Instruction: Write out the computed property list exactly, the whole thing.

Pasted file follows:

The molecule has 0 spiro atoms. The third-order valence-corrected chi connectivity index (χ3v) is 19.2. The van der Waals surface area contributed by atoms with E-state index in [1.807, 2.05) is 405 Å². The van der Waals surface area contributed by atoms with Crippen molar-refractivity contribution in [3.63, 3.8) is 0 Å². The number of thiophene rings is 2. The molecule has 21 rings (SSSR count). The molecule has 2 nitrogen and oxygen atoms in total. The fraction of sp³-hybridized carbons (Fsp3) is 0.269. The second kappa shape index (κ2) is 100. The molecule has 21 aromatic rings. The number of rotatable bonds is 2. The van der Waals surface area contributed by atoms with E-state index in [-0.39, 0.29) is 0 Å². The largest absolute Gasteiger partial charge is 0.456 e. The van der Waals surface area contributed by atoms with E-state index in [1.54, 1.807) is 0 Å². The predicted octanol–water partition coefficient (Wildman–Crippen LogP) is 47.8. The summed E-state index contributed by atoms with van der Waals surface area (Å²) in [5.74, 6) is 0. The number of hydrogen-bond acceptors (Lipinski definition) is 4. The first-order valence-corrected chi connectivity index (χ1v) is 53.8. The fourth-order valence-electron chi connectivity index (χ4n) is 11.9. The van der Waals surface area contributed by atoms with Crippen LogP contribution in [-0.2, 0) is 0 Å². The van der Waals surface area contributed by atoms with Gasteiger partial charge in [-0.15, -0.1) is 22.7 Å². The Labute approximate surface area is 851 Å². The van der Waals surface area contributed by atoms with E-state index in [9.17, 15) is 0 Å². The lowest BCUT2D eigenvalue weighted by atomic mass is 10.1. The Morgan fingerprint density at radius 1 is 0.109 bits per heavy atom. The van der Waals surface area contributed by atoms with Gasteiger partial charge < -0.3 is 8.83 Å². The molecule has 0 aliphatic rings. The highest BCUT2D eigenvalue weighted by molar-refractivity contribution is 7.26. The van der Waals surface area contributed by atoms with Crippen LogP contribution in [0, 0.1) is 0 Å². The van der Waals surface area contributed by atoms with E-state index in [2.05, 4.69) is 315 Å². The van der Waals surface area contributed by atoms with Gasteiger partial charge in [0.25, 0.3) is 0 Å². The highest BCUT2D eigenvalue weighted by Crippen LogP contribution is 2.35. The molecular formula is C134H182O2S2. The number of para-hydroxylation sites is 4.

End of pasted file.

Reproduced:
The molecule has 0 spiro atoms. The third-order valence-corrected chi connectivity index (χ3v) is 19.2. The van der Waals surface area contributed by atoms with E-state index in [1.807, 2.05) is 405 Å². The van der Waals surface area contributed by atoms with Crippen molar-refractivity contribution in [3.63, 3.8) is 0 Å². The number of thiophene rings is 2. The molecule has 21 rings (SSSR count). The molecule has 2 nitrogen and oxygen atoms in total. The fraction of sp³-hybridized carbons (Fsp3) is 0.269. The second kappa shape index (κ2) is 100. The molecule has 21 aromatic rings. The number of rotatable bonds is 2. The van der Waals surface area contributed by atoms with E-state index in [-0.39, 0.29) is 0 Å². The largest absolute Gasteiger partial charge is 0.456 e. The van der Waals surface area contributed by atoms with E-state index in [1.54, 1.807) is 0 Å². The predicted octanol–water partition coefficient (Wildman–Crippen LogP) is 47.8. The summed E-state index contributed by atoms with van der Waals surface area (Å²) in [5.74, 6) is 0. The number of hydrogen-bond acceptors (Lipinski definition) is 4. The first-order valence-corrected chi connectivity index (χ1v) is 53.8. The fourth-order valence-electron chi connectivity index (χ4n) is 11.9. The van der Waals surface area contributed by atoms with Crippen LogP contribution in [-0.2, 0) is 0 Å². The van der Waals surface area contributed by atoms with Gasteiger partial charge in [-0.15, -0.1) is 22.7 Å². The Labute approximate surface area is 851 Å². The van der Waals surface area contributed by atoms with E-state index in [9.17, 15) is 0 Å². The lowest BCUT2D eigenvalue weighted by atomic mass is 10.1. The Morgan fingerprint density at radius 1 is 0.109 bits per heavy atom. The van der Waals surface area contributed by atoms with Gasteiger partial charge < -0.3 is 8.83 Å². The molecule has 0 aliphatic rings. The highest BCUT2D eigenvalue weighted by molar-refractivity contribution is 7.26. The van der Waals surface area contributed by atoms with Crippen LogP contribution in [0, 0.1) is 0 Å². The van der Waals surface area contributed by atoms with E-state index in [2.05, 4.69) is 315 Å². The van der Waals surface area contributed by atoms with Gasteiger partial charge in [0.25, 0.3) is 0 Å². The highest BCUT2D eigenvalue weighted by Crippen LogP contribution is 2.35. The molecular formula is C134H182O2S2. The number of para-hydroxylation sites is 4.